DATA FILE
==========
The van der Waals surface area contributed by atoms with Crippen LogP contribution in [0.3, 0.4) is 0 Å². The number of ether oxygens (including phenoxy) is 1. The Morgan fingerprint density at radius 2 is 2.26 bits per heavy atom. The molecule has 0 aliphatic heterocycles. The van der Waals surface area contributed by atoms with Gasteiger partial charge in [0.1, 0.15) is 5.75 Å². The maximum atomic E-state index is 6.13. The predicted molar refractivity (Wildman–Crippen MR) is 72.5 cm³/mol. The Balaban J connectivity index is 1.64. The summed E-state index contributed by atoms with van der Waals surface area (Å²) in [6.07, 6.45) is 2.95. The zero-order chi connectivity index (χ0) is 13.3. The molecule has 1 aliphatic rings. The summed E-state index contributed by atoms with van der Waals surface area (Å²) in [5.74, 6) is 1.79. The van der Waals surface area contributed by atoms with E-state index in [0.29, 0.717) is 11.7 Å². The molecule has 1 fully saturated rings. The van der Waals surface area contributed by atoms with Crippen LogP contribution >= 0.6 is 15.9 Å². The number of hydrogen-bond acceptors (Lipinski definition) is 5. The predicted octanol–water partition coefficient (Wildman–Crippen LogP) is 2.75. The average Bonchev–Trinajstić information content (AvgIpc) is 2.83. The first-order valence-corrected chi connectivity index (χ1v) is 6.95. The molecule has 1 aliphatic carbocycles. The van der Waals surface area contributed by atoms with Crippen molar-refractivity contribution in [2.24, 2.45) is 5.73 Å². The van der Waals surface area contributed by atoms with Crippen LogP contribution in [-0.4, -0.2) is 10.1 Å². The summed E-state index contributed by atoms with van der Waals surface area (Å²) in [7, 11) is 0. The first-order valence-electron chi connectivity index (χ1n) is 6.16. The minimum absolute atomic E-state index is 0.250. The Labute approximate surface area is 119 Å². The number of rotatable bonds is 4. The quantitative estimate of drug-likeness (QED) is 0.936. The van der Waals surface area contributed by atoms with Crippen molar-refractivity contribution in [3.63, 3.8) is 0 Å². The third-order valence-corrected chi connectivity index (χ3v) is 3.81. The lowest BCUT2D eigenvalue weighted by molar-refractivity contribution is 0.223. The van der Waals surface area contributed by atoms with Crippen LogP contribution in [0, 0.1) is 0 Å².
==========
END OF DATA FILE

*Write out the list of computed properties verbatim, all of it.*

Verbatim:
The van der Waals surface area contributed by atoms with Crippen LogP contribution in [0.3, 0.4) is 0 Å². The number of ether oxygens (including phenoxy) is 1. The Morgan fingerprint density at radius 2 is 2.26 bits per heavy atom. The molecule has 0 aliphatic heterocycles. The van der Waals surface area contributed by atoms with Gasteiger partial charge in [0.1, 0.15) is 5.75 Å². The maximum atomic E-state index is 6.13. The predicted molar refractivity (Wildman–Crippen MR) is 72.5 cm³/mol. The Balaban J connectivity index is 1.64. The summed E-state index contributed by atoms with van der Waals surface area (Å²) in [6.07, 6.45) is 2.95. The zero-order chi connectivity index (χ0) is 13.3. The molecule has 1 aliphatic rings. The summed E-state index contributed by atoms with van der Waals surface area (Å²) in [5.74, 6) is 1.79. The van der Waals surface area contributed by atoms with E-state index in [0.29, 0.717) is 11.7 Å². The molecule has 1 fully saturated rings. The van der Waals surface area contributed by atoms with Crippen LogP contribution >= 0.6 is 15.9 Å². The number of hydrogen-bond acceptors (Lipinski definition) is 5. The predicted octanol–water partition coefficient (Wildman–Crippen LogP) is 2.75. The average Bonchev–Trinajstić information content (AvgIpc) is 2.83. The first-order valence-corrected chi connectivity index (χ1v) is 6.95. The molecule has 1 aliphatic carbocycles. The van der Waals surface area contributed by atoms with Crippen molar-refractivity contribution in [2.24, 2.45) is 5.73 Å². The van der Waals surface area contributed by atoms with Crippen LogP contribution in [-0.4, -0.2) is 10.1 Å². The summed E-state index contributed by atoms with van der Waals surface area (Å²) in [7, 11) is 0. The first-order valence-electron chi connectivity index (χ1n) is 6.16. The minimum absolute atomic E-state index is 0.250. The Labute approximate surface area is 119 Å². The number of rotatable bonds is 4. The quantitative estimate of drug-likeness (QED) is 0.936. The van der Waals surface area contributed by atoms with Crippen molar-refractivity contribution in [3.63, 3.8) is 0 Å². The third-order valence-corrected chi connectivity index (χ3v) is 3.81. The lowest BCUT2D eigenvalue weighted by molar-refractivity contribution is 0.223. The van der Waals surface area contributed by atoms with Crippen LogP contribution in [0, 0.1) is 0 Å².